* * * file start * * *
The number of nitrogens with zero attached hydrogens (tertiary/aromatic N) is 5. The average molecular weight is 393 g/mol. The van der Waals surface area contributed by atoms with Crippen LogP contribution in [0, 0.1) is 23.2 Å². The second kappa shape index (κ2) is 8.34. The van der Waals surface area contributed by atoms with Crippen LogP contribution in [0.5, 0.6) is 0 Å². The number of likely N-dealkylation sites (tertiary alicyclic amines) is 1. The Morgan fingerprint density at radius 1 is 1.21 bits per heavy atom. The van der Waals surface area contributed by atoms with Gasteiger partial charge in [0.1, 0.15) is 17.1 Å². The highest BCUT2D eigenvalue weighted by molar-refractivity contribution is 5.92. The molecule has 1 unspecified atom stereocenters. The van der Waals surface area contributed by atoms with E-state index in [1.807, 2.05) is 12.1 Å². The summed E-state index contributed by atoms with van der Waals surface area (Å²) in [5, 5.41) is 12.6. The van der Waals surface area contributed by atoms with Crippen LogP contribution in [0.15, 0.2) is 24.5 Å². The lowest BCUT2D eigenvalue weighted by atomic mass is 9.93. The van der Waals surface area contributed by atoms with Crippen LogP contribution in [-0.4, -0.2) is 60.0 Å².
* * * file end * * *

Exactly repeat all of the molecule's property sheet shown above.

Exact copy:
The number of nitrogens with zero attached hydrogens (tertiary/aromatic N) is 5. The average molecular weight is 393 g/mol. The van der Waals surface area contributed by atoms with Crippen LogP contribution in [0, 0.1) is 23.2 Å². The second kappa shape index (κ2) is 8.34. The van der Waals surface area contributed by atoms with Crippen LogP contribution in [0.5, 0.6) is 0 Å². The number of likely N-dealkylation sites (tertiary alicyclic amines) is 1. The Morgan fingerprint density at radius 1 is 1.21 bits per heavy atom. The van der Waals surface area contributed by atoms with Gasteiger partial charge in [0.1, 0.15) is 17.1 Å². The highest BCUT2D eigenvalue weighted by molar-refractivity contribution is 5.92. The molecule has 1 unspecified atom stereocenters. The van der Waals surface area contributed by atoms with E-state index in [1.807, 2.05) is 12.1 Å². The summed E-state index contributed by atoms with van der Waals surface area (Å²) in [5, 5.41) is 12.6. The van der Waals surface area contributed by atoms with Crippen LogP contribution in [0.15, 0.2) is 24.5 Å². The lowest BCUT2D eigenvalue weighted by atomic mass is 9.93. The van der Waals surface area contributed by atoms with Crippen LogP contribution in [-0.4, -0.2) is 60.0 Å².